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SoHo Religious Procession Just Like Scene in 'The Godfather,' Priest Says

Father Joe Lorenzo of the Shrine Church of St. Anthony of Padua evoked the "Godfather" movies, his favorites, to explain the Feast of St. Anthony street procession.
Father Joe Lorenzo of the Shrine Church of St. Anthony of Padua evoked the "Godfather" movies, his favorites, to explain the Feast of St. Anthony street procession.
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DNAinfo/Andrea Swalec

SOHO — Parishioners of the Shrine Church of St. Anthony of Padua will observe the feast day of their patron saint starting Saturday. To explain its signature street procession to the uninitiated, its pastor, Father Joe Lorenzo, evoked his favorite films.

"If you've seen 'The Godfather' movies, you know exactly what we're talking about," said Lorenzo. "The scene in 'The Godfather [Part] II' when Robert De Niro kills the Don in the procession, it was filmed here." 

Looking ahead to the 62nd annual Feast Day of St. Anthony of Padua — which will be celebrated with Masses, food and a procession of a statue of St. Anthony — the pastor of the 154 Sullivan St. church recounted the order of Franciscan friars' filmic history. 

St. Anthony's was part of the first "Godfather" movie, too, Lorenzo said. A longtime priest of the church who is now deceased, Father Carmelo Medaglia, performed the Latin baptism near the end of the film. 

St. Anthony's had recently been renovated and looked too new to the filmmakers, so the scene with Medaglia was shot in St. Patrick's Old Cathedral on Mulberry Street instead, Lorenzo said. 

"When Father Carmelo went over to Old St. Patrick's, the story goes, he thought he was doing a religious film," Lorenzo said with a laugh.

"When he saw the movie, he was a little surprised about how they interspersed the baptism with all the murders." 

Lorenzo, a Brooklyn-born Yankees fan who entered seminary at age 13, said the church's famous procession honors the saint of "lost items, people and relationships."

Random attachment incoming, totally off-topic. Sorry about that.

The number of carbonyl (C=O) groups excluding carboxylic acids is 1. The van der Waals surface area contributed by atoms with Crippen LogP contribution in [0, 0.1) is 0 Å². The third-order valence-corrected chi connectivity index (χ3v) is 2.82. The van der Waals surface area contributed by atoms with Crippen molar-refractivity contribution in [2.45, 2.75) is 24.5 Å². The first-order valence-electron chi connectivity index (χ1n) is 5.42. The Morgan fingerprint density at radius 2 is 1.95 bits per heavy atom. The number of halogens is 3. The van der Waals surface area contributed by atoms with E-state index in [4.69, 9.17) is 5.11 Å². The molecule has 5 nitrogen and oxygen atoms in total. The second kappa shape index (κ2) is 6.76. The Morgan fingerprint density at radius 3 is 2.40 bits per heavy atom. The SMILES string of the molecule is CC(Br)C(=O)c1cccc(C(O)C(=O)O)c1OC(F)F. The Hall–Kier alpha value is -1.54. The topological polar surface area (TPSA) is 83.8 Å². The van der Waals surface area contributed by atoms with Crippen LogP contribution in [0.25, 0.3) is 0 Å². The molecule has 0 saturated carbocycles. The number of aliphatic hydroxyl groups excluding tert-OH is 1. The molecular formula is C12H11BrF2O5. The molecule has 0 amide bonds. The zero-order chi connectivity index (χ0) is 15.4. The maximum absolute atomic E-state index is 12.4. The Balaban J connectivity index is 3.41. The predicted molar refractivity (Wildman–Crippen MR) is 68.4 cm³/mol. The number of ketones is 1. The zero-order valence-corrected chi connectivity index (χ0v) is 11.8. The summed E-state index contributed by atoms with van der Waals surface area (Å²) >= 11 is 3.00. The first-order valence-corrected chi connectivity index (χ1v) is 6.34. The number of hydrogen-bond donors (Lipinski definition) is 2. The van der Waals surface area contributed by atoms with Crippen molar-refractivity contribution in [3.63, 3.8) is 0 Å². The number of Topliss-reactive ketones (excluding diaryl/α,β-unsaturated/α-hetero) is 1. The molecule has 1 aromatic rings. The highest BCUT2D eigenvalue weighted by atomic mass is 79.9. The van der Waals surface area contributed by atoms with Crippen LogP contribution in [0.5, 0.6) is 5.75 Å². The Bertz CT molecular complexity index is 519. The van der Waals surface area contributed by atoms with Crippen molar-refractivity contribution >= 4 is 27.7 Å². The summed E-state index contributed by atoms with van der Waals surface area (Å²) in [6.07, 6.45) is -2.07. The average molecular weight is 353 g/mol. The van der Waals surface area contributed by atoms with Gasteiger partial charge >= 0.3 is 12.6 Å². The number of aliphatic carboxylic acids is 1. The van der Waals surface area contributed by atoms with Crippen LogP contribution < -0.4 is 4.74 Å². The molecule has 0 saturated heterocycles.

"People come to St. Anthony with all kinds of requests and leave intercessions to him — little notes," he said. 

The procession, which more than 1,000 people are expected to attend, will be held Wednesday after a solemn Mass that begins at 6 p.m. The group will sing Italian religious songs behind the statue of St. Anthony, which will be driven through the neighborhood on a truck, Lorenzo said. 

The hour-long procession will travel north up Sullivan Street, head east on Bleecker Street, turn right to head south on Thompson Street and turn right again onto Broome Street before heading back to the church. 

In another custom of the procession, ribbons will be fastened to the statue, to which people can pin cash. 

St. Anthony's 750-family parish will prepare to observe the feast day with Masses at 8 a.m. and 5 p.m. Saturday and 9 a.m. and 11 a.m. Sunday. 

Italian food, including 1,000 of "the best meatballs you've ever tasted," made by one of the 15 friars who live on Sullivan Street and Thompson Street, will be for sale in the church's basement Saturday and Sunday from 1 p.m. to 5 p.m. and all day Wednesday. 

Despite the procession's silver screen appearance, Lorenzo said he wants the ceremony to be more than a spectacle. 

"I hope it means something spiritual to people, rather than just cultural — that they would grow holier in their lives."